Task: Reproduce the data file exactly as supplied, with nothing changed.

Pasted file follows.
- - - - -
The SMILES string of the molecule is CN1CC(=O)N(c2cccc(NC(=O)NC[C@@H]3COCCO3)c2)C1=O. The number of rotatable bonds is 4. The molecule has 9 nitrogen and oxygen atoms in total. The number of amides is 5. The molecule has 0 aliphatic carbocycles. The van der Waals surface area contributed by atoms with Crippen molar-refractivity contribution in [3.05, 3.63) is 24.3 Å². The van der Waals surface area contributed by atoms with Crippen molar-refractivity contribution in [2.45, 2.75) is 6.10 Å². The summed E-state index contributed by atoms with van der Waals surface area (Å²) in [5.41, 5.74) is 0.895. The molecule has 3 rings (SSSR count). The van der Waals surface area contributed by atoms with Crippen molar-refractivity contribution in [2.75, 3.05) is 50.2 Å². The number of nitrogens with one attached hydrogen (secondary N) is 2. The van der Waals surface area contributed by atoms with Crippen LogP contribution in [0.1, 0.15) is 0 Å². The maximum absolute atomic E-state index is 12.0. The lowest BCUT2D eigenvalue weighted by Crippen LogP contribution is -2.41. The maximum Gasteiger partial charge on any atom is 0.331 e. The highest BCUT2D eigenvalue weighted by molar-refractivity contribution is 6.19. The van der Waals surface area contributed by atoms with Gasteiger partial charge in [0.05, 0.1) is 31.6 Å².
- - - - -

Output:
The SMILES string of the molecule is CN1CC(=O)N(c2cccc(NC(=O)NC[C@@H]3COCCO3)c2)C1=O. The number of rotatable bonds is 4. The molecule has 9 nitrogen and oxygen atoms in total. The number of amides is 5. The molecule has 0 aliphatic carbocycles. The van der Waals surface area contributed by atoms with Crippen molar-refractivity contribution in [3.05, 3.63) is 24.3 Å². The van der Waals surface area contributed by atoms with Crippen molar-refractivity contribution in [2.45, 2.75) is 6.10 Å². The summed E-state index contributed by atoms with van der Waals surface area (Å²) in [5.41, 5.74) is 0.895. The molecule has 3 rings (SSSR count). The van der Waals surface area contributed by atoms with Crippen molar-refractivity contribution in [2.75, 3.05) is 50.2 Å². The number of nitrogens with one attached hydrogen (secondary N) is 2. The van der Waals surface area contributed by atoms with Crippen LogP contribution in [0.1, 0.15) is 0 Å². The maximum absolute atomic E-state index is 12.0. The lowest BCUT2D eigenvalue weighted by Crippen LogP contribution is -2.41. The maximum Gasteiger partial charge on any atom is 0.331 e. The highest BCUT2D eigenvalue weighted by molar-refractivity contribution is 6.19. The van der Waals surface area contributed by atoms with Gasteiger partial charge in [0.05, 0.1) is 31.6 Å².